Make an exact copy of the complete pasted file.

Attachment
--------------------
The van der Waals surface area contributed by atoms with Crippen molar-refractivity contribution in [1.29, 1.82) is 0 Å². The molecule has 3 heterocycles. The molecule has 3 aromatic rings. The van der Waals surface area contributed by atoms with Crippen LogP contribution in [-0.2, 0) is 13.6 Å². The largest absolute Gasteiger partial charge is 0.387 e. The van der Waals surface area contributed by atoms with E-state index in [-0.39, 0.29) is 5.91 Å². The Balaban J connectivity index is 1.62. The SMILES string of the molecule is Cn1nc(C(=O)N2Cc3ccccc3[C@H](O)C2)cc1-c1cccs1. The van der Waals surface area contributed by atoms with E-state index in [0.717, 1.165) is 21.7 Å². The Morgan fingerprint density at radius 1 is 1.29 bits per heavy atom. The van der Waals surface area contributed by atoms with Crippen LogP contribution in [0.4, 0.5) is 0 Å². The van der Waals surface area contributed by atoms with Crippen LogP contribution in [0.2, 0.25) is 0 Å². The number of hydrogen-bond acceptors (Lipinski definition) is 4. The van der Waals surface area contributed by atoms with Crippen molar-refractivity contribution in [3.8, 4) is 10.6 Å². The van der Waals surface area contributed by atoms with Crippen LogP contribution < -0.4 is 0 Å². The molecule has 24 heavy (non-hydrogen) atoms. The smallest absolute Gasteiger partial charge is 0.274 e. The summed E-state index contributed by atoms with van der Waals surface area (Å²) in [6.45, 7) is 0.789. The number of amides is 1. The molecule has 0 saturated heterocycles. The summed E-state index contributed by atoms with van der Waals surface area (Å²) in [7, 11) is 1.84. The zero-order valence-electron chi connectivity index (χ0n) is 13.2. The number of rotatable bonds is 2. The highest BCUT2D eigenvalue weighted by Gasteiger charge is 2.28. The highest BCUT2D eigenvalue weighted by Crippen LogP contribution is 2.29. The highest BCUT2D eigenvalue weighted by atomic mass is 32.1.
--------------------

The van der Waals surface area contributed by atoms with Crippen molar-refractivity contribution in [1.29, 1.82) is 0 Å². The molecule has 3 heterocycles. The molecule has 3 aromatic rings. The van der Waals surface area contributed by atoms with Crippen LogP contribution in [-0.2, 0) is 13.6 Å². The largest absolute Gasteiger partial charge is 0.387 e. The van der Waals surface area contributed by atoms with E-state index in [-0.39, 0.29) is 5.91 Å². The Balaban J connectivity index is 1.62. The SMILES string of the molecule is Cn1nc(C(=O)N2Cc3ccccc3[C@H](O)C2)cc1-c1cccs1. The van der Waals surface area contributed by atoms with E-state index in [0.717, 1.165) is 21.7 Å². The Morgan fingerprint density at radius 1 is 1.29 bits per heavy atom. The van der Waals surface area contributed by atoms with Crippen LogP contribution in [0.4, 0.5) is 0 Å². The van der Waals surface area contributed by atoms with Crippen LogP contribution in [0.2, 0.25) is 0 Å². The number of hydrogen-bond acceptors (Lipinski definition) is 4. The van der Waals surface area contributed by atoms with Crippen molar-refractivity contribution in [3.8, 4) is 10.6 Å². The van der Waals surface area contributed by atoms with Crippen LogP contribution < -0.4 is 0 Å². The molecule has 24 heavy (non-hydrogen) atoms. The smallest absolute Gasteiger partial charge is 0.274 e. The summed E-state index contributed by atoms with van der Waals surface area (Å²) in [6.45, 7) is 0.789. The number of amides is 1. The molecule has 0 saturated heterocycles. The summed E-state index contributed by atoms with van der Waals surface area (Å²) in [7, 11) is 1.84. The zero-order valence-electron chi connectivity index (χ0n) is 13.2. The number of rotatable bonds is 2. The highest BCUT2D eigenvalue weighted by Gasteiger charge is 2.28. The highest BCUT2D eigenvalue weighted by Crippen LogP contribution is 2.29. The highest BCUT2D eigenvalue weighted by atomic mass is 32.1.